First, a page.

Are we certain that we are measuring speed of acceleration with the Red Shift?

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Offline Joe L. Ogan

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Are we absolutely certain that we are measuring speed of acceleration of expansion of the Universe with the Red Shift?  If the Cosmological Constant (Dark Energy)is everywhere, what keeps it from pushing back on the other side of a Galaxy?  How could it force galaxies at greater distance to accelerate at faster speed?  Some of these things beg the question as far as I am concerned.  Thanks for comments.  Joe L. Ogan

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Offline PhysBang

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Redshift measures the rate of expansion of the universe. There is nothing pushing on galaxies, redshift is representative of a change in the geometry of the space in which the galaxies are sitting. Looking at the redshifts of galaxies over a range of distances gives us a measurement of the change in the rate of expansion. This provides a measurement of the cosmological constant.

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Ethos

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 redshift is representative of a change in the geometry of the space in which the galaxies are sitting.

If that is true, and I'm not saying it isn't, then the space between particles is also expanding. If the very fabric itself is expanding, then even the space within particles is doing the same. There is a theory about this expansion that suggests that the expansion of the fabric is the very cause for gravity. I have yet to hear anyone offer a good reason why, the expansion of the fabric is accepted and the expansion of matter itself is not. For the record, I'm not supporting the expansion theory of matter myself, I just want to hear the reason why physicists don't accept both theories when they accept the theory about fabric expansion.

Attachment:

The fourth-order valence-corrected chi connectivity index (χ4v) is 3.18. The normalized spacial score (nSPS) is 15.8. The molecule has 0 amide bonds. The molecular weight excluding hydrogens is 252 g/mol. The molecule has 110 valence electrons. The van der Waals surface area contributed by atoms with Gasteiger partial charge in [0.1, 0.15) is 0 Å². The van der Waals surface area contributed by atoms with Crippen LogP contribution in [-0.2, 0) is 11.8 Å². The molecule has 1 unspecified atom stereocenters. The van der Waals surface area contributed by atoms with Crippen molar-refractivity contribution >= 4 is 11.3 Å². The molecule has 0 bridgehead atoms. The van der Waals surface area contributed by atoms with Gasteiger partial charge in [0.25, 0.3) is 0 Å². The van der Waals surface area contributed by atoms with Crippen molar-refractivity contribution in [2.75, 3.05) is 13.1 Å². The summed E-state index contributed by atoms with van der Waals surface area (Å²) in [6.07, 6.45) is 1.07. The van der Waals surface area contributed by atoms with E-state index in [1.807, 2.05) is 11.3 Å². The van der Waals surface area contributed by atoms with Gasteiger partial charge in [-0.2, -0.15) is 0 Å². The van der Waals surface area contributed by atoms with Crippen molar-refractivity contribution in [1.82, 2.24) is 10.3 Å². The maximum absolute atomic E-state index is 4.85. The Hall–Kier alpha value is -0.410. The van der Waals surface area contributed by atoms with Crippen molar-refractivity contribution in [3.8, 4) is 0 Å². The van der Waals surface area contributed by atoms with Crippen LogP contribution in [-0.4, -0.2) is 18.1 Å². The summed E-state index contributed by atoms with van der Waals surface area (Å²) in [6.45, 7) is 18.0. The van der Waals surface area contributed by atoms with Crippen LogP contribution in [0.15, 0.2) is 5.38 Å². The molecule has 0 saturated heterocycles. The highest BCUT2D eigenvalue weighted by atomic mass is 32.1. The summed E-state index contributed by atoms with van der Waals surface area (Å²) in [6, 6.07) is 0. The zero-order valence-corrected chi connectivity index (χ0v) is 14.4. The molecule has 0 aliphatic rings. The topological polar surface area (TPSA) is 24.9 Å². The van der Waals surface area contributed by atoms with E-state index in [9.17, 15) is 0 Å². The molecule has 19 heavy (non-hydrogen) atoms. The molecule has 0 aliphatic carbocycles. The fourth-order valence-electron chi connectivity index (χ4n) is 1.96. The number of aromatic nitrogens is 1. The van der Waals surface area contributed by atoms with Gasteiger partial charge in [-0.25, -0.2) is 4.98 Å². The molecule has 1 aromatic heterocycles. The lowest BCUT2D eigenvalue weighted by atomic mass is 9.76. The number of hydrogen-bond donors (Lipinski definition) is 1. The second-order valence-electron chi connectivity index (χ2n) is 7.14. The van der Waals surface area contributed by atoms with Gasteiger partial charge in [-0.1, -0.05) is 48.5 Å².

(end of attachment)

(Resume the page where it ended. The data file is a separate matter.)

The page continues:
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Ethos

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I have a specific reason for asking this question. Either one believes in expansion of the fabric or they don't. No two ways about it. And if one believes in an expansion of the fabric, they should also support the expansion model of matter. You can't have one without the other.

Being a nonsupporter of the expansion theory of matter, I must also reject the fabric expansion model.

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Offline Joe L. Ogan

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Redshift measures the rate of expansion of the universe. There is nothing pushing on galaxies, redshift is representative of a change in the geometry of the space in which the galaxies are sitting. Looking at the redshifts of galaxies over a range of distances gives us a measurement of the change in the rate of expansion. This provides a measurement of the cosmological constant.